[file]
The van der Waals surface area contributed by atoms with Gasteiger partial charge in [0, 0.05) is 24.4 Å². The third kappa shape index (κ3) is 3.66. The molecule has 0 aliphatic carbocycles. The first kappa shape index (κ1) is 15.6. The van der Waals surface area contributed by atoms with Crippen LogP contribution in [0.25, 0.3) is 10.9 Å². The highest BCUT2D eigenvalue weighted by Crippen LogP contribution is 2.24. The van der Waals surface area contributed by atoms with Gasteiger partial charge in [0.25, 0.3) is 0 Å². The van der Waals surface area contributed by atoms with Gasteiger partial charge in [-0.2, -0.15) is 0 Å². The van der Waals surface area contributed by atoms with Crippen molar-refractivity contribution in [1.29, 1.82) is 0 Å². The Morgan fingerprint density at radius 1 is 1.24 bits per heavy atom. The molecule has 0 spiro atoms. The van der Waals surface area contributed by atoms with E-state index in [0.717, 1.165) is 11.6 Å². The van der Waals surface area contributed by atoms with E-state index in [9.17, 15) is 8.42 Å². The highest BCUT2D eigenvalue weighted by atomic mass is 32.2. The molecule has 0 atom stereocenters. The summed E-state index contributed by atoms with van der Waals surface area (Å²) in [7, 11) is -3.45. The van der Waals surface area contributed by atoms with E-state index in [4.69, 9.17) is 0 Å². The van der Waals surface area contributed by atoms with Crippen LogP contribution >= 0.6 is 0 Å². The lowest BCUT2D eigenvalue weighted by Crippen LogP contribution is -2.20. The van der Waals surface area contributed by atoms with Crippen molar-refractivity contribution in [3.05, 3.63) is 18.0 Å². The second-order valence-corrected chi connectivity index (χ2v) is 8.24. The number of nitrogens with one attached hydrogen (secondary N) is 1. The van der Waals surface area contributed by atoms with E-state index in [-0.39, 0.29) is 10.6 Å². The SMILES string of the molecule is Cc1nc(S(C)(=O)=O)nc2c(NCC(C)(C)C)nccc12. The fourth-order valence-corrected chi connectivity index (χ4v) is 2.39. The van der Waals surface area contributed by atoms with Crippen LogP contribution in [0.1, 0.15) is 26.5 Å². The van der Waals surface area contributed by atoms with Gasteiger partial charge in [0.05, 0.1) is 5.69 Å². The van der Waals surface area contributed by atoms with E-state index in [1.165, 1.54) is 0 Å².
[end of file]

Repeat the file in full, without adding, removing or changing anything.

The van der Waals surface area contributed by atoms with Gasteiger partial charge in [0, 0.05) is 24.4 Å². The third kappa shape index (κ3) is 3.66. The molecule has 0 aliphatic carbocycles. The first kappa shape index (κ1) is 15.6. The van der Waals surface area contributed by atoms with Crippen LogP contribution in [0.25, 0.3) is 10.9 Å². The highest BCUT2D eigenvalue weighted by Crippen LogP contribution is 2.24. The van der Waals surface area contributed by atoms with Gasteiger partial charge in [0.25, 0.3) is 0 Å². The van der Waals surface area contributed by atoms with Gasteiger partial charge in [-0.2, -0.15) is 0 Å². The van der Waals surface area contributed by atoms with Crippen molar-refractivity contribution in [1.29, 1.82) is 0 Å². The Morgan fingerprint density at radius 1 is 1.24 bits per heavy atom. The molecule has 0 spiro atoms. The van der Waals surface area contributed by atoms with E-state index in [0.717, 1.165) is 11.6 Å². The van der Waals surface area contributed by atoms with E-state index in [9.17, 15) is 8.42 Å². The highest BCUT2D eigenvalue weighted by atomic mass is 32.2. The molecule has 0 atom stereocenters. The summed E-state index contributed by atoms with van der Waals surface area (Å²) in [7, 11) is -3.45. The van der Waals surface area contributed by atoms with E-state index in [4.69, 9.17) is 0 Å². The van der Waals surface area contributed by atoms with Crippen LogP contribution >= 0.6 is 0 Å². The lowest BCUT2D eigenvalue weighted by Crippen LogP contribution is -2.20. The van der Waals surface area contributed by atoms with Crippen molar-refractivity contribution in [3.05, 3.63) is 18.0 Å². The second-order valence-corrected chi connectivity index (χ2v) is 8.24. The number of nitrogens with one attached hydrogen (secondary N) is 1. The van der Waals surface area contributed by atoms with E-state index in [-0.39, 0.29) is 10.6 Å². The SMILES string of the molecule is Cc1nc(S(C)(=O)=O)nc2c(NCC(C)(C)C)nccc12. The fourth-order valence-corrected chi connectivity index (χ4v) is 2.39. The van der Waals surface area contributed by atoms with Crippen LogP contribution in [0.1, 0.15) is 26.5 Å². The van der Waals surface area contributed by atoms with Gasteiger partial charge in [0.05, 0.1) is 5.69 Å². The van der Waals surface area contributed by atoms with E-state index in [1.165, 1.54) is 0 Å².